Ramadan begins across Muslim world

Fasting, spiritual reflection and sometimes night-long revelry mark holy month.

    Ramadan means brisk sales for food
    vendors in Kabul, Afghanistan [AFP]
    Ramadan, a month of day-long fasting, spiritual reflection and sometimes night-long revelry, has begun for most of the world's 1.2 billion Muslims.

    The holiest month of the Islamic calendar, the start of Ramadan is traditionally determined by the appearance of a new crescent moon. But the lunar sighting often divides Muslim communities over its exact date.

    Across much of the Muslim world, Ramadan began on Thursday, although Libyans and Nigerians began the fast one day before.

    During the month, Muslims are required to abstain from food, drink and sex from dawn until dusk. And in many Muslim countries, offices are required by law to reduce working hours.

    Life thus slips into a lower gear during the day, and activity peaks between "iftar", the breaking of the fast at sunset, and "suhur", the last meal of the day before sunrise.

    In Indonesia, the world's most populous Muslim nation, Ramadan began under the shadow of an earthquake, after an 8.4 tremor struck off Sumatra island.

    At least nine people were killed and dozens injured as emergency teams headed for the remote region.

    Restricted hours

    Meanwhile, conservative Indonesian Muslim groups have warned they will act against nightclubs and other "dens of vices" that disregard restricted opening hours for the month.

    Elsewhere in Southeast Asia, Thailand's army on Wednesday lifted a night curfew meant to pressure separatists in Muslim provinces, where people will also begin fasting on Thursday.

    A shopper in Kuala Lumpur, Malaysia, typifies
    the festive spirit of the month

    Singapore is marking Ramadan alongside the Chinese mid-autumn festival and the Indian Deepavali festival next month.

    In Bangladesh, the government has offered rice at a 20 per cent discount around the country, while also opening 100 convenience stores in capital Dhaka to sell other foods at reduced prices.

    Dhiraj Malakar, secretary for food and disaster management, said: "We want poor and middle class people to have a comfortable Ramadan."

    In Cairo, a shopping frenzy began weeks ago despite soaring prices. Egyptians prepared for the first day of fasting, gathering extended families to break fast traditionally on Thursday with dates and milk. 

    Traffic police have been banned from taking time off during Ramadan in the teeming city of 18 million notorious for gridlock. Extra wardens have been deployed to control pre-iftar accidents as cars clamour to get home by sunset.

    Public eating

    Gulf countries, including Iran, Kuwait, Saudi Arabia and Qatar, have banned restaurants from operating during the day throughout Ramadan.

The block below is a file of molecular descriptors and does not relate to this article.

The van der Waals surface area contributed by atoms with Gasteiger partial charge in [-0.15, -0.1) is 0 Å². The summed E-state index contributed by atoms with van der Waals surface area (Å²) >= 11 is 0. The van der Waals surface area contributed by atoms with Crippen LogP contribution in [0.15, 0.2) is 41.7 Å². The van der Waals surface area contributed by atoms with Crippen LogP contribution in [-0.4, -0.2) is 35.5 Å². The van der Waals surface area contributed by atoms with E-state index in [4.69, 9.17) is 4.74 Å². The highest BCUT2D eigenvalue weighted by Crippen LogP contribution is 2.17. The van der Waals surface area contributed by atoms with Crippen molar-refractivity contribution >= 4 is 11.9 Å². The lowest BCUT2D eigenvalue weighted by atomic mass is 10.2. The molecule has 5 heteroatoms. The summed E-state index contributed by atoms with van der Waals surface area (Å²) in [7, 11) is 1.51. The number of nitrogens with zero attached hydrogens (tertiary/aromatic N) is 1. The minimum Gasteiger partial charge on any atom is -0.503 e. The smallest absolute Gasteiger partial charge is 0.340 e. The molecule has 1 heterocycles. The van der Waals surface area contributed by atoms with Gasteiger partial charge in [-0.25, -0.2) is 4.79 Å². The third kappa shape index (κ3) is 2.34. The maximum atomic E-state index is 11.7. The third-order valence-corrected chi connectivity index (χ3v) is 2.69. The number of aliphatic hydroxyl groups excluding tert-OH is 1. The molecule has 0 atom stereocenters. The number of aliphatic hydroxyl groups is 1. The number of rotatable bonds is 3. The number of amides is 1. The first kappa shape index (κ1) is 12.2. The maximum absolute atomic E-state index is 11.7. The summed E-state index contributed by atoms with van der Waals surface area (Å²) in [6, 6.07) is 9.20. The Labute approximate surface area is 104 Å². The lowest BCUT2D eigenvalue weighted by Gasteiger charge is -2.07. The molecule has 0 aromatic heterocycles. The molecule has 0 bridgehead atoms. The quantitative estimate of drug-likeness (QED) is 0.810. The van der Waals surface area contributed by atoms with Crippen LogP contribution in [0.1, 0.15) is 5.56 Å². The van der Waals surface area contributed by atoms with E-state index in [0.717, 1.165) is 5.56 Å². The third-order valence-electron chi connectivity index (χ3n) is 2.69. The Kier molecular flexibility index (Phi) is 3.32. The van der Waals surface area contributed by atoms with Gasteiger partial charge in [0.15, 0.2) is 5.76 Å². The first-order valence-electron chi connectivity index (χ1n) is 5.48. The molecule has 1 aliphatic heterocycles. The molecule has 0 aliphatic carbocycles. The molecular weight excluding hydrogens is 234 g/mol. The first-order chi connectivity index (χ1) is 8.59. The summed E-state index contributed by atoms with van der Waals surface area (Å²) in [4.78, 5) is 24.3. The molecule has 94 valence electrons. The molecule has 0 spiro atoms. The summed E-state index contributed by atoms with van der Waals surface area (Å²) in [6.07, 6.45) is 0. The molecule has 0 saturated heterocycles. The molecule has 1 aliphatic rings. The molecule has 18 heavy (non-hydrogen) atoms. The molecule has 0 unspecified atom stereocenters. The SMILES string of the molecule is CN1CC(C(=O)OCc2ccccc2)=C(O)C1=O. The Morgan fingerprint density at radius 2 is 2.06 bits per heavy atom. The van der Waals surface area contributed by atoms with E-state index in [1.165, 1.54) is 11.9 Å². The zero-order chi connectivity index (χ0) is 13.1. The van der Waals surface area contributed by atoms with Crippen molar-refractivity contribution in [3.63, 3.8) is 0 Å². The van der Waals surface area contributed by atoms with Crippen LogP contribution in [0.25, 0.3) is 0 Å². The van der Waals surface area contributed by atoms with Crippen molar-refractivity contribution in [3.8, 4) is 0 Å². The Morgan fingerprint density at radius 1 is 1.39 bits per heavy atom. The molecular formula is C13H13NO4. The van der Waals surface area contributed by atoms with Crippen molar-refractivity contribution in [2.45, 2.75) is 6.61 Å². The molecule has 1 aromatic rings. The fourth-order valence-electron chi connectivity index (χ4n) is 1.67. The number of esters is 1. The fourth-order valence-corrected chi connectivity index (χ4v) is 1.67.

The Kuwaiti interior ministry threatened a 100 dinar ($356) fine or one month imprisonment for anyone caught eating in public or encouraging others to do so before dusk.

    In Indonesia Ramadan is when many Javanese
    families visit relatives' graves to pray [AFP]

    Confusion about when Ramadan was starting led some people to wake up in the Afghan capital Kabul at 3am on Wednesday for a pre-dawn meal - just in case it was the first day of the month-long fast.

    Once the sun was up, broadcasters said that the holy month would start on Thursday, with restaurants opening only in the evenings and government offices closing by 1pm.

    The Taliban has threatened to use Ramadan to launch a new wave of attacks on government and Western military targets throughout the country.

    But in Baghdad, where thousands of US troops are deployed, the US military said levels of pre-Ramadan violence were lower this year and expected the trend to continue.

    In video

    An Egyptian lantern maker speaks to Al Jazeera as Ramadan begins

    The nightly curfew in the Iraqi capital and a vehicle curfew are to be eased during Ramadan to help families break fast together.

    Baghdad's 400-year-old Shorja market has been bustling with activity with war-weary residents stocking up on spices, sugar, tea and nuts - mostly imported from Syria.

    Iraq's Sunni community will begin observing Ramadan from Thursday, followed a day later by the country's Shias, religious leaders in Baghdad said.


    Rival Palestinian governments in the West Bank and Gaza argued over the content of mosque sermons and collection of donations during the month, but agreed to start observance together on Thursday, nominally preserving unity during the holy period.

    For Asian workers in Dubai, it is hard work
    as usual during Ramadan [AFP]
    Gaza residents are bracing for clashes after Fatah and other Palestinian groups called for sunset street prayers despite a Hamas ban.

    Nabil al-Ali, one Gaza resident, said: "The prayers and religious practices should not be transformed into manifestations of violence and hate.

    "We just want a little serenity and calm to bring us closer to God."

    In a gesture of good will, Hamas announced on Wednesday plans to release on bail about 80 prisoners, including 25 Fatah supporters, Abu Obeida al-Jarrah, a Hamas commander, said.

    Saudi Arabia, the birthplace of Islam, is preparing to receive an expected one million pilgrims to perform Umrah, or a smaller pilgrimage, to Mecca during the month.

    As generosity towards the poor peaks during the month, Kuwait is monitoring fund-raising activities by Muslim charities and has banned any cash donations to make sure that charity money does not reach extremist organisations.

    SOURCE: Agencies


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